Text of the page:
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Pushing China to peak emissions early could be bad for climate

Forcing an emissions peak in China too soon could damage global efforts to tackle climate change, says climate economist Guan Dabo

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While China has made impressive gains in energy efficiency, these have been largely negated by increases in activities like mining and metal-smelting, says Guan (Image by Wu Haitao / Greenpeace

Pushing China to peak its greenhouse-gas emissions too soon could damage global efforts to tackle climate change by driving industry to less efficient countries, a Chinese climate economist has argued.

Guan Dabo of the UK’s University of East Anglia told chinadialogue that China’s experience serving as the factory of the world for two decades had meant “many mistakes and many gains”, which would be crucial for tackling rising emissions.

“If any other country, say India, becomes China the second, then it will take maybe another 20 years to learn what China has already achieved,” said Guan, who has published a seven-year study of Chinese emissions patterns in the journal Nature Climate Change.

“I would say as long as emissions growth is slowing down, that is fine, rather than asking China to peak – because we want to end [carbon] leakage to other countries.”

However, Guan, who is professor in climate change and international development at UEA, argued that an absolute cap on Chinese emissions would be necessary to get the country’s economy onto a more sustainable footing. He said he was “optimistic” about progress on this front at the UN climate-change conference in Paris next year, highlighting the possibility that China’s wealthiest places including Beijing and Shanghai would commit to regional caps.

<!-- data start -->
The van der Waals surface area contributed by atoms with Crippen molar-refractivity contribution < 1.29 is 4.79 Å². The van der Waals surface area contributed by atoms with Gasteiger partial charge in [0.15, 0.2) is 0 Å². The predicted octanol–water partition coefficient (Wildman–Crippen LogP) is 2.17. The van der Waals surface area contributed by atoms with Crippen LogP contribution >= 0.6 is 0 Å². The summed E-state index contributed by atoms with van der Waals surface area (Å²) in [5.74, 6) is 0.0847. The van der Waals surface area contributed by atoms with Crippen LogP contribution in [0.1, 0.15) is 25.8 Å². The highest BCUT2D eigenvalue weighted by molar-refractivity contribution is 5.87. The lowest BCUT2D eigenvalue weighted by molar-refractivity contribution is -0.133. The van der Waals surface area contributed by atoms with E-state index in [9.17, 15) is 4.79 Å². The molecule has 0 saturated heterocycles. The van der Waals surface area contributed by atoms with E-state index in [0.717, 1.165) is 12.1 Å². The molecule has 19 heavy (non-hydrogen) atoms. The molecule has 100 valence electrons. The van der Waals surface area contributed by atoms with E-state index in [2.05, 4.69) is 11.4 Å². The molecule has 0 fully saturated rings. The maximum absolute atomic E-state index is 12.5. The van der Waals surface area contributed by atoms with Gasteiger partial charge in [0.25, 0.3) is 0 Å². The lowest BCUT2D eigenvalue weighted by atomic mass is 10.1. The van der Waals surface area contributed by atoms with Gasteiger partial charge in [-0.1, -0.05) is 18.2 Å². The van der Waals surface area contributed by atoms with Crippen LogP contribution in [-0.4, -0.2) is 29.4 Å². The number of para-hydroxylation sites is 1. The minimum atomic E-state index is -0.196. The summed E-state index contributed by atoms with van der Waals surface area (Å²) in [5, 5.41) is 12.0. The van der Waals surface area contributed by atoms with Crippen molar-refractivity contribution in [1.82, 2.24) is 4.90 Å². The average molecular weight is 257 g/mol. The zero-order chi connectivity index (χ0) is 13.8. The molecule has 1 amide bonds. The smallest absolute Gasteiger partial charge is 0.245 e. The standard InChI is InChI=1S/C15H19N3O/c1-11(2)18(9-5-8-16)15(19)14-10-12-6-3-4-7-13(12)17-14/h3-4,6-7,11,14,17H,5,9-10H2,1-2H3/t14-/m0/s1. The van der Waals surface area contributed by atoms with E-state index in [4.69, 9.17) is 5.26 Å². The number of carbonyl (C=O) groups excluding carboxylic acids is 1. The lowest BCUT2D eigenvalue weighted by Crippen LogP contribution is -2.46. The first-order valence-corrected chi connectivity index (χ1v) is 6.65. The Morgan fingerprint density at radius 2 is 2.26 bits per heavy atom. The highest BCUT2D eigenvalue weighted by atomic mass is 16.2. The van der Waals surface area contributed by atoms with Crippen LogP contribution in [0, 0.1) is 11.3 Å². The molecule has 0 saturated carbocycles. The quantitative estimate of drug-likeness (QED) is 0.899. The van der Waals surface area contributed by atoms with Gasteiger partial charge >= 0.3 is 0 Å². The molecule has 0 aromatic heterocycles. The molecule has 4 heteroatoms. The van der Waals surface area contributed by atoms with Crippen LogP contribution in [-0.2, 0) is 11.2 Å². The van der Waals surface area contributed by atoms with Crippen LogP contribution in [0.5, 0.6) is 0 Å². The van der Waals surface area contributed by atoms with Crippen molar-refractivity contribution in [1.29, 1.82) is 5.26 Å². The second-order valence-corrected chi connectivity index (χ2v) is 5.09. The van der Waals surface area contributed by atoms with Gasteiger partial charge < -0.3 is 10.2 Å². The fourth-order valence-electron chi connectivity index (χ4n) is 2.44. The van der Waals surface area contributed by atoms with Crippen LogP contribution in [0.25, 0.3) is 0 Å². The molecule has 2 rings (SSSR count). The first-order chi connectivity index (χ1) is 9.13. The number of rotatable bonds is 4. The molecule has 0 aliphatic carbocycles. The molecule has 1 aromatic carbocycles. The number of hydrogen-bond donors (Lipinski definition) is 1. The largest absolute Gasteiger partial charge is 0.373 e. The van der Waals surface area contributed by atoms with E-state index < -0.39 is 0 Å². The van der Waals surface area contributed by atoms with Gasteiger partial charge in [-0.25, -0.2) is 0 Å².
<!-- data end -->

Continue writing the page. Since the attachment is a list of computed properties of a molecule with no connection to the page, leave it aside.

The country’s ongoing experiment in emissions trading, which involves preliminary emissions caps for seven regions, is likely to pave the way towards a system of absolute targets, he added.

Guan’s research indicates that China’s current climate-change goals, which focus on intensity of emissions (carbon dioxide produced per unit of GDP) are failing to drive effective mitigation in the context of surging, heavy-industry led economic growth. 

This is because the country’s boom has boosted emissions-intensive activities like mining, metal smelting and coal-fired power generation, negating even impressive carbon-efficiency gains made during the same period, he argues. Inner Mongolia, for example, achieved a 159% efficiency improvement between 2002 and 2009. But a 14-fold jump in cement production and metal smelting left it with a net efficiency gain of just 18%.

On a national level, China's carbon intensity fell by 5% in the first half of 2014, according to official figures. But Guan said China had locked itself into an emissions-intensive investment cycle and progress could prove to be temporary in the absence of more fundamental restructuring of the economy.

The country has been building more airports, high-speed rail tracks and expressways than the market can absorb, he said, pointing out that China now has 90% of the world’s toll roads. But despite this excess capacity, investment in heavy industry continues: “It’s the wrong signal to the domestic market – we need more cement, we need more steel. So there will be more cement and steel factories built.” 

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匿名 | Anonymous

让经济学发挥作用

想要抵消中国甚至是全世界碳排放量最经济实在的办法,就是签订基于科学证明的协议来要求各国在沙漠里种植适于当地气候的食物和饲料。这样不仅仅可以获得联合国认证的碳排放抵消证书,还能解决二三亿人口的贫困与饥饿。这才是付诸实践的经济学。

Economics in action

If we want to offset China's or the world's carbon emissions in the most economical way we need to sign a science based protocol which requires each country to grow food and fodder adapted to climate change in the desert. This will not only gain UN carbon credits but also resolve the poverty and hunger of 2-3 billion people. This is economics in action.